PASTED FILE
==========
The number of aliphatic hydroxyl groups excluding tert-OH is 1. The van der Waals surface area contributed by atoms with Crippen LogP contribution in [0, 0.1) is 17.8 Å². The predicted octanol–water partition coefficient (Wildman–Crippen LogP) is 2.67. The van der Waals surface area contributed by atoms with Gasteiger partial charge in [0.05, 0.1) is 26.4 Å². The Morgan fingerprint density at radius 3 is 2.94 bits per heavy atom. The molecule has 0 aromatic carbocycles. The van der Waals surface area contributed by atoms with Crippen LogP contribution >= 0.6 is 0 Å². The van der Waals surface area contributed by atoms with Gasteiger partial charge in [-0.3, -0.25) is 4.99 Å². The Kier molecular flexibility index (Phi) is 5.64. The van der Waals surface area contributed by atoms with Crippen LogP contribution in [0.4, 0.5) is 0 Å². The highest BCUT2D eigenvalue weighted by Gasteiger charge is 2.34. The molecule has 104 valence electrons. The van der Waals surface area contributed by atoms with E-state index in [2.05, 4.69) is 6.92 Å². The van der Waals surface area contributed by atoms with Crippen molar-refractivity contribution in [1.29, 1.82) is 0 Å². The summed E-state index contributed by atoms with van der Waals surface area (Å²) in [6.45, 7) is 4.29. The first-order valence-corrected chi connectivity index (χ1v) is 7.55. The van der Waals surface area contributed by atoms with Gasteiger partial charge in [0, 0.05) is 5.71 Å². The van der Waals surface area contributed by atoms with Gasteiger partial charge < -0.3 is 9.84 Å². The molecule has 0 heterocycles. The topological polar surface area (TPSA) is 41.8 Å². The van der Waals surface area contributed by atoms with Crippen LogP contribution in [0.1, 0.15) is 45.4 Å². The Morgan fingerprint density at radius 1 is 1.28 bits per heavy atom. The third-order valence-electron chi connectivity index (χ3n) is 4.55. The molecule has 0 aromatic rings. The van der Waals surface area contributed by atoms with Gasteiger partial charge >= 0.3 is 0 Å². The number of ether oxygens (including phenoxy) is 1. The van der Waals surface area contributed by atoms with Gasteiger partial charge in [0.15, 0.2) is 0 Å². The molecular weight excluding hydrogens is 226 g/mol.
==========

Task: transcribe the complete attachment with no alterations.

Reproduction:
The number of aliphatic hydroxyl groups excluding tert-OH is 1. The van der Waals surface area contributed by atoms with Crippen LogP contribution in [0, 0.1) is 17.8 Å². The predicted octanol–water partition coefficient (Wildman–Crippen LogP) is 2.67. The van der Waals surface area contributed by atoms with Gasteiger partial charge in [0.05, 0.1) is 26.4 Å². The Morgan fingerprint density at radius 3 is 2.94 bits per heavy atom. The molecule has 0 aromatic carbocycles. The van der Waals surface area contributed by atoms with Crippen LogP contribution >= 0.6 is 0 Å². The van der Waals surface area contributed by atoms with Gasteiger partial charge in [-0.3, -0.25) is 4.99 Å². The Kier molecular flexibility index (Phi) is 5.64. The van der Waals surface area contributed by atoms with Crippen LogP contribution in [0.4, 0.5) is 0 Å². The highest BCUT2D eigenvalue weighted by Gasteiger charge is 2.34. The molecule has 104 valence electrons. The van der Waals surface area contributed by atoms with E-state index in [2.05, 4.69) is 6.92 Å². The van der Waals surface area contributed by atoms with Crippen molar-refractivity contribution in [1.29, 1.82) is 0 Å². The summed E-state index contributed by atoms with van der Waals surface area (Å²) in [6.45, 7) is 4.29. The first-order valence-corrected chi connectivity index (χ1v) is 7.55. The van der Waals surface area contributed by atoms with Gasteiger partial charge in [0, 0.05) is 5.71 Å². The van der Waals surface area contributed by atoms with Gasteiger partial charge < -0.3 is 9.84 Å². The molecule has 0 heterocycles. The topological polar surface area (TPSA) is 41.8 Å². The van der Waals surface area contributed by atoms with Crippen LogP contribution in [0.1, 0.15) is 45.4 Å². The Morgan fingerprint density at radius 1 is 1.28 bits per heavy atom. The third-order valence-electron chi connectivity index (χ3n) is 4.55. The molecule has 0 aromatic rings. The van der Waals surface area contributed by atoms with Gasteiger partial charge >= 0.3 is 0 Å². The number of ether oxygens (including phenoxy) is 1. The van der Waals surface area contributed by atoms with Gasteiger partial charge in [0.15, 0.2) is 0 Å². The molecular weight excluding hydrogens is 226 g/mol.